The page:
Citations:
Statistics Iceland, https://hagstofa.is/talnaefni/samfelag/vinnumarkadur/vinnumarkadsrannsokn/. Accessed 22 December 2018.

Gylfason, Thorvaldur, and Assar Lindbeck (1984), “Union rivalry and wages: An oligopolistic approach,” Economica, May.

Taxes

#19

To what extent does taxation policy realize goals of equity, competitiveness and the generation of sufficient public revenues?

10
 9

Taxation policy fully achieves the objectives.
 8
 7
 6


Taxation policy largely achieves the objectives.
 5
 4
 3


Taxation policy partially achieves the objectives.
 2
 1

Taxation policy does not achieve the objectives at all.
Tax Policy
6
Frequent changes of government since 2013 have not resulted in significantly changes in tax policy. Tax revenue was stable at 42% of GDP during 2017 and 2018, and is projected to remain at this level, other things being equal. Though new labor market agreements in 2019 could change this if the government, as the single largest employer, uses tax policy as a bargaining chip or if large wage increases trigger a change in tax policy.

Fishing fees remain far below potential as only 10% of the common property resource rent of fisheries accrues to the taxpayer while 90% accrues to vessel owners. In late 2018, parliament decided to significantly lower fishing fees while disadvantaged social groups (e.g., disabled people and pensioners) complain bitterly about being left behind.

Citations:
International Monetary Fund, 2018 Article IV Consultation, IMF Country Report No. 18/318, November 2018, https://www.imf.org/en/Publications/CR/Issues/2018/11/14/Iceland-2018-Article-IV-Consultation-Press-Release-Staff-Report-Staff-Statement-and-46357. Accessed 18 December 2018.

Indriði H. Thorláksson, “Veiðigjöld 2015. Annar hluti” (Fishing Fees 2015. Part Two), http://herdubreid.is/veidigjold-2015-annar-hluti/. Accessed 18 December 2018.

Budgets

#18

To what extent does budgetary policy realize the goal of fiscal sustainability?

10
 9

Budgetary policy is fiscally sustainable.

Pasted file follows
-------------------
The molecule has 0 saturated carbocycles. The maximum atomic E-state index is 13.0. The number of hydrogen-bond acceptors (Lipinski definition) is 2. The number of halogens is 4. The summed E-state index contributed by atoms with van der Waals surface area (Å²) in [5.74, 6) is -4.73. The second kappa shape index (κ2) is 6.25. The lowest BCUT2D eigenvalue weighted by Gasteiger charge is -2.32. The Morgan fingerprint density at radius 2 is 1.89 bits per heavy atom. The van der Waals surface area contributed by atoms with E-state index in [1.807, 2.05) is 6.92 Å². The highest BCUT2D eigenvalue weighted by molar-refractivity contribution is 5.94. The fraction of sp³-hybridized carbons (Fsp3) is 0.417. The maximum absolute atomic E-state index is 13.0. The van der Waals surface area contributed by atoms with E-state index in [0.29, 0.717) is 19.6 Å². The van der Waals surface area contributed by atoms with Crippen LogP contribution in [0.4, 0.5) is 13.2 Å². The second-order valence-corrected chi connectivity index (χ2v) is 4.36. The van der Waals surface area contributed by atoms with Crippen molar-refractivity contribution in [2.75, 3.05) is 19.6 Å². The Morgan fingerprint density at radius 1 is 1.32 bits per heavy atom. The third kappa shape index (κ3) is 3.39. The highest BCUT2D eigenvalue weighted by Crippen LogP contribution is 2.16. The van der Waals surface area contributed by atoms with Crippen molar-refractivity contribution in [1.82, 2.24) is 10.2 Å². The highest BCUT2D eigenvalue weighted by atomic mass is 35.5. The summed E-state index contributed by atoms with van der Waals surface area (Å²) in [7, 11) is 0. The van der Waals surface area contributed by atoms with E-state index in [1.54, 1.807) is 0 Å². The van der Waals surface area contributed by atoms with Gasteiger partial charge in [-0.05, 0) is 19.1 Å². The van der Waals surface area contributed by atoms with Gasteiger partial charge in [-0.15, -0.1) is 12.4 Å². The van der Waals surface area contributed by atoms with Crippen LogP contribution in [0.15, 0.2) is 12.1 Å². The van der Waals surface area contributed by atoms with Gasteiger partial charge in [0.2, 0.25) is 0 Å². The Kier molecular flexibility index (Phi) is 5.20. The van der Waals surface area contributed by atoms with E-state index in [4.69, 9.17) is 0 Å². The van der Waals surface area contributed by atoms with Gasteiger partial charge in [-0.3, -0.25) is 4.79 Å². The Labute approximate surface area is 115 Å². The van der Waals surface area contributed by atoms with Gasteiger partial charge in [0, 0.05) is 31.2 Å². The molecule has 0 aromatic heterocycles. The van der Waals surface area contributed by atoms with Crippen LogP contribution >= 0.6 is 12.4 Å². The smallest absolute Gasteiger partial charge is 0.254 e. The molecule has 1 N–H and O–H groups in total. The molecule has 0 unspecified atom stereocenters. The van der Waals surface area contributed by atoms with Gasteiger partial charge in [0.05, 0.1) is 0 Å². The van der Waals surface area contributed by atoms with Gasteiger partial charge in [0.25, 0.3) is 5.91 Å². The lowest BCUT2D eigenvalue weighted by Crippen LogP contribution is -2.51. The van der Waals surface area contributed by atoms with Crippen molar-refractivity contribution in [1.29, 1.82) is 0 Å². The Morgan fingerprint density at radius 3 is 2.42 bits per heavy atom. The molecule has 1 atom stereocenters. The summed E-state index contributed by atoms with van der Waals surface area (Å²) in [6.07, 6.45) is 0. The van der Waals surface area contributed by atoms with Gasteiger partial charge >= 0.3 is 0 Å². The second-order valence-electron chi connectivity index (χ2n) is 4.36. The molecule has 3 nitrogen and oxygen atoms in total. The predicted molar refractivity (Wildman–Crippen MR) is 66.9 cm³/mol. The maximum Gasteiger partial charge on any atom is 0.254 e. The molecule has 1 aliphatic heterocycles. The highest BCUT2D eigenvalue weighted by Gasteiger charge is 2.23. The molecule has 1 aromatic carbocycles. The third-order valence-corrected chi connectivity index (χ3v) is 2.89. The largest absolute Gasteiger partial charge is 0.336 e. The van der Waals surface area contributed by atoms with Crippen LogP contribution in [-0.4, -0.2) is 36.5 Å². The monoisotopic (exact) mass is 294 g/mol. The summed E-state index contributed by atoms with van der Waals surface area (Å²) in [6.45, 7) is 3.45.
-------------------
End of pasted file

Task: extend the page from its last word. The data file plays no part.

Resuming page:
8
 7
 6


Budgetary policy achieves most standards of fiscal sustainability.
 5
 4
 3


Budgetary policy achieves some standards of fiscal sustainability.
 2
 1

Budgetary policy is fiscally unsustainable.
Budgetary Policy
6
The 2008 economic collapse dramatically increased the country’s foreign debt burden. General government gross debt rose from 29% of GDP at the end of 2006 to 95% in 2011. Though it gradually decreased to 37% by the end of 2018 and is projected to further decline to 24% by 2023. Reflecting a reduction in the public debt-to-GDP ratio, which stems in part from a fairly rapid expansion in output since 2011, while interest payments on the public debt have declined from 4.5% of GDP in recent years to 3% in 2018. However, in late 2018, there were indications that excessive wage increases were beginning to boost inflation and weaken the currency, which could increase the debt burden, other things being equal. Even so, according to the IMF, Iceland’s foreign debt burden should remain sustainable. Nonetheless, fiscal sustainability remains a serious concern for the government given the dire financial situation of several key public institutions, such as the State University Hospital.

Three comments are in order. First, Iceland’s public debt burden is understated in official statistics because unfunded public pension obligations are not included, which is rare in OECD country data. Second, while the left-wing 2009 – 2013 government increased fishing fees significantly and budgeted for further increases, the center-right 2013 – 2016 government reversed course and reduced fishing fees against IMF advice, a policy continued by the center-right 2016 – 2017 government and the left-right government formed in late 2017. This reversal reflects a change in public expenditure and tax policy from a progressive to a regressive stance. Third, many public institutions remain in a dire financial situation, including the State University Hospital, schools and universities, and the State Broadcasting Corporation (RÚV). Fiscal balance is not on a firm foundation when vital public institutions and infrastructure continue to suffer from long-standing financial neglect.